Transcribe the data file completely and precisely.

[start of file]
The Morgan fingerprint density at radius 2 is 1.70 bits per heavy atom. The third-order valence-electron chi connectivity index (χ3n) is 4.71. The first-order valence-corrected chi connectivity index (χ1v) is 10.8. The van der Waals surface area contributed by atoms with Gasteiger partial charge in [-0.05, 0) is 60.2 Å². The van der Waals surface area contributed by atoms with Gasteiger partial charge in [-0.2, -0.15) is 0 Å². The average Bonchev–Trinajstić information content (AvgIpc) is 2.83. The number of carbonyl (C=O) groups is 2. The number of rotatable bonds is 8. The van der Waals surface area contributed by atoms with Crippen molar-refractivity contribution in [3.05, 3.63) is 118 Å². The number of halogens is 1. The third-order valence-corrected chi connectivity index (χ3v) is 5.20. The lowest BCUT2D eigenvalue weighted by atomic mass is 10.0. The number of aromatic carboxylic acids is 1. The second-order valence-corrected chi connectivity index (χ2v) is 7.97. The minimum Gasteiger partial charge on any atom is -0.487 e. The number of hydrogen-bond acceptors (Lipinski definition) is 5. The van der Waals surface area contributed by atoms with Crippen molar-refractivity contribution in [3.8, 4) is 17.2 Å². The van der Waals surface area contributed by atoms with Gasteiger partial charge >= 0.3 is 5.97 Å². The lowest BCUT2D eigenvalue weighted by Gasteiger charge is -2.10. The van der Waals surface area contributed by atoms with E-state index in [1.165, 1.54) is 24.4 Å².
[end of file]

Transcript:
The Morgan fingerprint density at radius 2 is 1.70 bits per heavy atom. The third-order valence-electron chi connectivity index (χ3n) is 4.71. The first-order valence-corrected chi connectivity index (χ1v) is 10.8. The van der Waals surface area contributed by atoms with Gasteiger partial charge in [-0.05, 0) is 60.2 Å². The van der Waals surface area contributed by atoms with Gasteiger partial charge in [-0.2, -0.15) is 0 Å². The average Bonchev–Trinajstić information content (AvgIpc) is 2.83. The number of carbonyl (C=O) groups is 2. The number of rotatable bonds is 8. The van der Waals surface area contributed by atoms with Crippen molar-refractivity contribution in [3.05, 3.63) is 118 Å². The number of halogens is 1. The third-order valence-corrected chi connectivity index (χ3v) is 5.20. The lowest BCUT2D eigenvalue weighted by atomic mass is 10.0. The number of aromatic carboxylic acids is 1. The second-order valence-corrected chi connectivity index (χ2v) is 7.97. The minimum Gasteiger partial charge on any atom is -0.487 e. The number of hydrogen-bond acceptors (Lipinski definition) is 5. The van der Waals surface area contributed by atoms with Crippen molar-refractivity contribution in [3.8, 4) is 17.2 Å². The van der Waals surface area contributed by atoms with Gasteiger partial charge >= 0.3 is 5.97 Å². The lowest BCUT2D eigenvalue weighted by Gasteiger charge is -2.10. The van der Waals surface area contributed by atoms with E-state index in [1.165, 1.54) is 24.4 Å².